You get assigned a group for a school project. You are working with Jimmy, a stubborn classmate who loves to argue. While you have spent hours researching your topic, Jimmy hasn’t done anything to prepare. But, when you sit down to write the paper, Jimmy claims that your definition is wrong, and that he is right. He also claims that he knows the most about this topic of everyone in your group, despite his lack of actual knowledge. Most of us have experienced a frustrating encounter like this before.
This situation often occurs because the least skilled people tend to lack a sense of self-awareness. Even though they may have very little knowledge on a topic, they believe they are more competent than they are.
When studying the Dunning-Kruger effect it is helpful to think about it as a double curse of incompetence. People that lack knowledge in a certain area arrive at incorrect conclusions, and are not smart enough to see their mistakes and correct them. Our brains want to believe we are super knowledgeable and superior to those around us, but oftentimes, we may not be.
The Dunning-Kruger effect is a cognitive bias in which the least skilled people tend to overestimate their abilities and knowledge. This phenomenon results when people lack intellectual humility, an awareness of the limitations of one’s reasoning abilities, and one’s biases. The Dunning-Kruger effect can also be linked to a hiccup in metacognition, which is the idea of actively thinking about one’s thoughts and analyzing them.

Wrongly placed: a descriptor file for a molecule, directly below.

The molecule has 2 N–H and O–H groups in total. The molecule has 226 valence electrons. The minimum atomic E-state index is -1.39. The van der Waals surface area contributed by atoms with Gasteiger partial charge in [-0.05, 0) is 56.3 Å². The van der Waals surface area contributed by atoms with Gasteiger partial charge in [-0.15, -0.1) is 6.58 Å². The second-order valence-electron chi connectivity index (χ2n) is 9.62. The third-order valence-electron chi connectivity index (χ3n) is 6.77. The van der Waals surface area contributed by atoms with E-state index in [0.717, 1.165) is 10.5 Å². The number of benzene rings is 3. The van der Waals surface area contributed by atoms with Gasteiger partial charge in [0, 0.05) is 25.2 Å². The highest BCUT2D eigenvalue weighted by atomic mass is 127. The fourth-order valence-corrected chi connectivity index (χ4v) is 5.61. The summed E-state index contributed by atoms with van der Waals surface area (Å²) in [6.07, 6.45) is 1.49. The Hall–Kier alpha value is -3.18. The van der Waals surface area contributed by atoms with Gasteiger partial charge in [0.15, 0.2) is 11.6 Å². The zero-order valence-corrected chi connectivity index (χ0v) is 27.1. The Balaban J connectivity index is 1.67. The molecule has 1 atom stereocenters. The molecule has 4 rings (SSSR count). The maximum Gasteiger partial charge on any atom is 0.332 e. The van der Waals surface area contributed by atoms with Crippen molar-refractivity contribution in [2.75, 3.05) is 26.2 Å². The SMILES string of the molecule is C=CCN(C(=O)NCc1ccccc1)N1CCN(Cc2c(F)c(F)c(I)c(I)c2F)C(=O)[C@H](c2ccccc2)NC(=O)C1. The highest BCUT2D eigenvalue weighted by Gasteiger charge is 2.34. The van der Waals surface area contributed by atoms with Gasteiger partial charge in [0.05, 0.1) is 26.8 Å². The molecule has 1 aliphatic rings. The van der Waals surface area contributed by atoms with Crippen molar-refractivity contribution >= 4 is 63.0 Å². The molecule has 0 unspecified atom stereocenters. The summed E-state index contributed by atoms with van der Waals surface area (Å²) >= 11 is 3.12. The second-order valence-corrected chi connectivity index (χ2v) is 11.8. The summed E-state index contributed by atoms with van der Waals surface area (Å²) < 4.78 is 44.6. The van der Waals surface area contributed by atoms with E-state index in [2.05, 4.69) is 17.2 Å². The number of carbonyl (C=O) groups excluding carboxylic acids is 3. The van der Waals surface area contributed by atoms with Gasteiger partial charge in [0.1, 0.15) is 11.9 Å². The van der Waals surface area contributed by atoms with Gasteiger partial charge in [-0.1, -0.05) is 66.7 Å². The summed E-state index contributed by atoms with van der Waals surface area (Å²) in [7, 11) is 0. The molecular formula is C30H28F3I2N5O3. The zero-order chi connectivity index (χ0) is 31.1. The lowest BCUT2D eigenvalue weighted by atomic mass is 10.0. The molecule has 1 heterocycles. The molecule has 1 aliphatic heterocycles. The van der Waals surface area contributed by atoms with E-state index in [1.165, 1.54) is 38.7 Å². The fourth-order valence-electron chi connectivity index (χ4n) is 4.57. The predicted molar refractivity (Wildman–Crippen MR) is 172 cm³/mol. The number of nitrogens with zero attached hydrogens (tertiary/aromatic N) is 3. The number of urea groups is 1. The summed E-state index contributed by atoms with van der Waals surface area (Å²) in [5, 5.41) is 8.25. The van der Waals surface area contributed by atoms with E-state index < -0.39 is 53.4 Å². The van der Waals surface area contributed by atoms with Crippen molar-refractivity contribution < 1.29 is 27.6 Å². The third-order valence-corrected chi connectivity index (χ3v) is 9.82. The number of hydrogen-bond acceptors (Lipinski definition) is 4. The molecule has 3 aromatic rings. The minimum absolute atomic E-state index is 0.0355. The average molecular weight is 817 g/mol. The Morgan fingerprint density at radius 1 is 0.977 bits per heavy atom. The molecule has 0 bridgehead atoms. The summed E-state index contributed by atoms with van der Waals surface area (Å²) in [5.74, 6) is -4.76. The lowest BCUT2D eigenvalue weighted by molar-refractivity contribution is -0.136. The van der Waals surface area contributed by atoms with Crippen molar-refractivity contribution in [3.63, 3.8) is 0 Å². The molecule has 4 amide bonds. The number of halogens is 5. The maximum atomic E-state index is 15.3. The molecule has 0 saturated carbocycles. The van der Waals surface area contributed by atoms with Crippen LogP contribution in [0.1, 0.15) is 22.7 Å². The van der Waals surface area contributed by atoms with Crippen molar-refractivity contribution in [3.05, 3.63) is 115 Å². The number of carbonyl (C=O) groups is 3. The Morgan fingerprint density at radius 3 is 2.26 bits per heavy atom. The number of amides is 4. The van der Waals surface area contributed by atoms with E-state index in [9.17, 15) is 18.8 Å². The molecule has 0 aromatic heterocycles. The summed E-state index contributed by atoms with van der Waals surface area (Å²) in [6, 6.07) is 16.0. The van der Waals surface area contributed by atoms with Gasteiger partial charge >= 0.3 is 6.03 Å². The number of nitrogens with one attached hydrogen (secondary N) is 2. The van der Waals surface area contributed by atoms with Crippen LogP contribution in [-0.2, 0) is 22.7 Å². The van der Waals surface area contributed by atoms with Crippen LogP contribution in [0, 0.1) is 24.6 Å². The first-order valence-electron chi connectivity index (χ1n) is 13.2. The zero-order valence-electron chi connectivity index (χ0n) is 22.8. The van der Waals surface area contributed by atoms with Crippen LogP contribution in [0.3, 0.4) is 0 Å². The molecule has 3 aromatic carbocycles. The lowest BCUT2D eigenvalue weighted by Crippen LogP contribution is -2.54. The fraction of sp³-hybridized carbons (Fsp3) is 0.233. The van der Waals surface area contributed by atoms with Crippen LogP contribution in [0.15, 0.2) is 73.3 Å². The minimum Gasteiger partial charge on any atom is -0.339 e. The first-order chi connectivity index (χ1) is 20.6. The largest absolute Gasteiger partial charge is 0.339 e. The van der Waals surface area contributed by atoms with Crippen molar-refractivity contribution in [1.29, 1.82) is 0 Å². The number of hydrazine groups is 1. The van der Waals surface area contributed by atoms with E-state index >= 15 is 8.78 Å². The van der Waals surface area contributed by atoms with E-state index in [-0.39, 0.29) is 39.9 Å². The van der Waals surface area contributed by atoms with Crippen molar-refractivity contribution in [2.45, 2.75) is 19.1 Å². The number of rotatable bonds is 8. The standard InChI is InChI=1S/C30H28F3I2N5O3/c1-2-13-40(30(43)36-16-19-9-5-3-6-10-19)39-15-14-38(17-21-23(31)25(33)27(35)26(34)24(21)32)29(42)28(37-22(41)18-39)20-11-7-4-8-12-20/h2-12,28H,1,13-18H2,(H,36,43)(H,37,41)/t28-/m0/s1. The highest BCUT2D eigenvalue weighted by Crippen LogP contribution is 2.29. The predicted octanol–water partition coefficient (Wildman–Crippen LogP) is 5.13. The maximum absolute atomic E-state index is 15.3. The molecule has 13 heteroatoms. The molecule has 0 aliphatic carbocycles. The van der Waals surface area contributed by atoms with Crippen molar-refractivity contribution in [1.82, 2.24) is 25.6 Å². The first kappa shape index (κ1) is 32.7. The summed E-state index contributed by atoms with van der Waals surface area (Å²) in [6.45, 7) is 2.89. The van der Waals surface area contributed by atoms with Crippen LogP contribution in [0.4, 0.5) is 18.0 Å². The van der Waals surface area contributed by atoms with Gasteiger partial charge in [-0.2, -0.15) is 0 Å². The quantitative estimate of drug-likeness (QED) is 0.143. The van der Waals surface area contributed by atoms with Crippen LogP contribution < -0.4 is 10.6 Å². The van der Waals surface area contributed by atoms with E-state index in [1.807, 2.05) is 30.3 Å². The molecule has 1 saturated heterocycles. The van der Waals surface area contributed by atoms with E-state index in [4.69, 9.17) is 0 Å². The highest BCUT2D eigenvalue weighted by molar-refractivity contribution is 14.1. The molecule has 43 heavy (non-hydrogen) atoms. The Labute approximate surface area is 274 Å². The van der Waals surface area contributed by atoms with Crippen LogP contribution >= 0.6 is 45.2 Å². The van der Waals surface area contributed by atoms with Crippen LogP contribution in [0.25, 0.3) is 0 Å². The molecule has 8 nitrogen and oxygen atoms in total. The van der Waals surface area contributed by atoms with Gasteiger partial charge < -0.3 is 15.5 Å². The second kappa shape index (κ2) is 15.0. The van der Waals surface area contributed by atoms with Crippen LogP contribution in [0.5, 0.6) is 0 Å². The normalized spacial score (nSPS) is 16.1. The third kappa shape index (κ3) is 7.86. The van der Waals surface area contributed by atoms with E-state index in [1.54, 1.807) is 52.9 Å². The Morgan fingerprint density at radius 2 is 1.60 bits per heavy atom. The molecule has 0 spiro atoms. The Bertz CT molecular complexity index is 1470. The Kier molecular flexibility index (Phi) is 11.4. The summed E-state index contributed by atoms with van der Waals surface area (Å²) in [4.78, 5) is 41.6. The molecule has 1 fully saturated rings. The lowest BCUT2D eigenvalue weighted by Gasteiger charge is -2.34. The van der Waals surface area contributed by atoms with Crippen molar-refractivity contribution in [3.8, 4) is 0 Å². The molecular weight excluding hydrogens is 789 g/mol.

In 1999, two Cornell psychologists, David Dunning and Justin Kruger, wrote the first paper describing the Dunning-Kruger effect based on their research. In their study, they asked four groups of adults to complete certain tests in three subjects: logic, grammar, and sense of humor. They also asked participants to rate their level of skill on a percentile scale on these subjects before seeing their actual scores. Their findings confirmed their hypothesis that the least skilled participants would have a heightened perception of their performance. More specifically, people who scored in the 12th percentile assumed that they would be in the 62nd percentile, a significant overestimate.
To further understand why this was occurring, Dunning and Kruger asked the lowest-scoring and highest-scoring participants to grade other people’s tests and then allowed them to rank themselves once again in relation to all the participants. While the assumption was that they would realize they performed in a much lower percentile, the participants just kept inflating their initial scores. These studies verified Dunning and Kruger’s hypothesis that incompetent participants would not be able to accurately evaluate their level of competence.
The Dunning-Kruger effect is present in many domains of life. Even after the research conducted by Dunning and Kruger, psychologists are still trying to understand the impact of it in the real world. Later research on the effect demonstrates the impact of this bias in America. For example, a study published in 2018 shows that Americans who knew very little about politics and government tended to overestimate their knowledge in this field. They also found that the effect was more prevalent among individuals who identified with a political party. The Dunning-Kruger effect can be dangerous, as it causes people to feel overconfident about things they may know little about.
So, you’re probably asking yourself: what can we do to prevent the Dunning-Kruger effect? The key to avoiding this bias is awareness. According to David Dunning, you can be self-aware by being your own devil’s advocate and constantly challenging your own beliefs. He claimed that we should strive to be “good at knowing what we don’t know”.